If you die early in a match, the game will unredact classic quotes you’d normally find in Campaign mode, but are here, instead. There’s a certain level of polish in Black Ops 4 as a whole, but Blackout feels leaps and bounds ahead of the competition. If there was a question as to whether a AAA developer could successfully make battle royale better, has been answered – and its name is Blackout.


While it’s not been my favorite mode since its introduction, Zombies mode is back from the team that created it. I’ve never enjoyed the mode more. Offering two classic stories, CHAOS and AETHER paths. The maps on offer are great. My favorite is Voyage of Despair which takes place on the Titanic. There’s a bonus level of Blood of the Dead which is a returning favorite. There’s also one DLC map locked behind the Black Ops Pass. There’s plenty of zombies mode with the existing maps.

There are four heroes to play as, as well as four special weapons you can choose to wield, like a hammer, staff, chakram, and fire-breathing gun or whip-like sword. New to the series is Rush Mode, which is an arcade style mode that goes at a faster pace and is focused on points rather than uncovering secrets by completing quests to that of the Classic Mode. Despite the mode being around for years, there’s a beginner and advanced tutorial to get anyone up to speed, and enjoying zombies this year.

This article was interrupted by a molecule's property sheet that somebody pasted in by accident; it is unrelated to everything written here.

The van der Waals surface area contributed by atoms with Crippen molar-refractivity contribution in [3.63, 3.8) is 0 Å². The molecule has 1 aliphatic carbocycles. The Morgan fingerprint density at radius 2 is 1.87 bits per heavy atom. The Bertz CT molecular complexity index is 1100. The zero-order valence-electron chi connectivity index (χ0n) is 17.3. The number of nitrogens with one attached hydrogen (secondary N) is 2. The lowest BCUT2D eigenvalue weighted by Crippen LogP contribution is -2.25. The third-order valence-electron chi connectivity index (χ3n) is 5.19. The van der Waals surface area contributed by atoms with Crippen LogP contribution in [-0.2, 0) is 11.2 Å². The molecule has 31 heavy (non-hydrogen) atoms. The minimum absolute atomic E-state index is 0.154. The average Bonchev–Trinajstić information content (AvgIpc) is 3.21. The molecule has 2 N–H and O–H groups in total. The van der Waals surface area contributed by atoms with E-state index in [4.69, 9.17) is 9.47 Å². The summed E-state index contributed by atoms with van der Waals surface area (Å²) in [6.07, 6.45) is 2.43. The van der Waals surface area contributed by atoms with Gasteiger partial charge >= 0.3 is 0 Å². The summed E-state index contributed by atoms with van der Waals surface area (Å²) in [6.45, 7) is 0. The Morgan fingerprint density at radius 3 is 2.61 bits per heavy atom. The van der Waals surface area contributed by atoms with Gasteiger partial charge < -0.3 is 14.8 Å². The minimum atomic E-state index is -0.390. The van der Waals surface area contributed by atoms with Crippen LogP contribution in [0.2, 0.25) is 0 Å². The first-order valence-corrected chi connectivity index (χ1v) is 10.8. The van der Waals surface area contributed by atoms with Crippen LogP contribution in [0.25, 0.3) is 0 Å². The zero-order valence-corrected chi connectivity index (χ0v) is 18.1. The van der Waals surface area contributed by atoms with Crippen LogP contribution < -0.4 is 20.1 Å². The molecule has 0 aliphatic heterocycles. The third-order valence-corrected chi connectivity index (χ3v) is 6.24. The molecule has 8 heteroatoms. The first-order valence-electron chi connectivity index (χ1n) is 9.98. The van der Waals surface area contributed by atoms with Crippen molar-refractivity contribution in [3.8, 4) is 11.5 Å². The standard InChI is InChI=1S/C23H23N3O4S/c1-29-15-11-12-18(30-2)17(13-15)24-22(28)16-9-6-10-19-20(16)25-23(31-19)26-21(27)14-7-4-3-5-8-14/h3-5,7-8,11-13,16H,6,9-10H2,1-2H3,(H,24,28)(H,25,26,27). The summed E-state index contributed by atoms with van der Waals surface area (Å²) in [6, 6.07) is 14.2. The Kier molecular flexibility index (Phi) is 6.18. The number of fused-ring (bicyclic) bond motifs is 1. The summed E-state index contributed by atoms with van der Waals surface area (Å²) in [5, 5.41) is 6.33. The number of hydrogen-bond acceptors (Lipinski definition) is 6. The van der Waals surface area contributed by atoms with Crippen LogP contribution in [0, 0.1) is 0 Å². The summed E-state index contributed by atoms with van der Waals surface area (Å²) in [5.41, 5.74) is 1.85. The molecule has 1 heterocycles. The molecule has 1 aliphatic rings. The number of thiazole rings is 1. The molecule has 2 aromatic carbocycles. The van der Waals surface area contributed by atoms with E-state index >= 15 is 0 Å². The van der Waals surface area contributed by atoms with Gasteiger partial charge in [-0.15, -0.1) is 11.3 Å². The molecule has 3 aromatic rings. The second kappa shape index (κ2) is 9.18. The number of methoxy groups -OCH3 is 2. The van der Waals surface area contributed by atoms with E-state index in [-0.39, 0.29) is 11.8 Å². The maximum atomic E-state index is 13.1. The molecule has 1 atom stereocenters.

Zombies mode is so robust and offers a lot to do, that it could be its own game. I think I actually like this mode now?


With the removal of jump jets, and wall-running, Black Ops movement feels more grounded and familiar than the series’ past few futuristic entries. Like an old friend, the “Pick 10” system Treyarch introduced with Black Ops II returns. It allows you to build a custom loadout any way you like, so long as you don’t reach the ten item limit. Weapons have levels, you have an overall account level, and there’s a near endless list of challenges to complete to help raising each of those levels. Multiplayer is designed for you to play for a long-time, and it really has legs and long tail.